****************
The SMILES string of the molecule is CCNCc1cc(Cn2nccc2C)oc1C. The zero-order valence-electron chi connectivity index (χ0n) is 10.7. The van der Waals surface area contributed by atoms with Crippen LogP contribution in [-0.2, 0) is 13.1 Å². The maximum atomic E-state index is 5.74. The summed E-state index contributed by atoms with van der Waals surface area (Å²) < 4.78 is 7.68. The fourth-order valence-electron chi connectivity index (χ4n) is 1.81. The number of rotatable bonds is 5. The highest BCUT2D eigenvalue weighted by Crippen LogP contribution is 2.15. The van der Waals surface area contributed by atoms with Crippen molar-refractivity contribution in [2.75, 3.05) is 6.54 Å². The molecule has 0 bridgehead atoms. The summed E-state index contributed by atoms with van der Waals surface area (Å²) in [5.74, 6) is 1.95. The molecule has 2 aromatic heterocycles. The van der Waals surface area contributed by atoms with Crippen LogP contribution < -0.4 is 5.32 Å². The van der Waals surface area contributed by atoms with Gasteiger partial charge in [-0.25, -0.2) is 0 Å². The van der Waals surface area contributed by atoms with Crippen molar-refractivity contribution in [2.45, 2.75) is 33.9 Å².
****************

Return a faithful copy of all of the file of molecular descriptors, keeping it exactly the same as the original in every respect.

The SMILES string of the molecule is CCNCc1cc(Cn2nccc2C)oc1C. The zero-order valence-electron chi connectivity index (χ0n) is 10.7. The van der Waals surface area contributed by atoms with Crippen LogP contribution in [-0.2, 0) is 13.1 Å². The maximum atomic E-state index is 5.74. The summed E-state index contributed by atoms with van der Waals surface area (Å²) < 4.78 is 7.68. The fourth-order valence-electron chi connectivity index (χ4n) is 1.81. The number of rotatable bonds is 5. The highest BCUT2D eigenvalue weighted by Crippen LogP contribution is 2.15. The van der Waals surface area contributed by atoms with Crippen molar-refractivity contribution in [2.75, 3.05) is 6.54 Å². The molecule has 0 bridgehead atoms. The summed E-state index contributed by atoms with van der Waals surface area (Å²) in [5.74, 6) is 1.95. The molecule has 2 aromatic heterocycles. The van der Waals surface area contributed by atoms with Crippen LogP contribution < -0.4 is 5.32 Å². The van der Waals surface area contributed by atoms with Gasteiger partial charge in [-0.25, -0.2) is 0 Å². The van der Waals surface area contributed by atoms with Crippen molar-refractivity contribution in [2.45, 2.75) is 33.9 Å².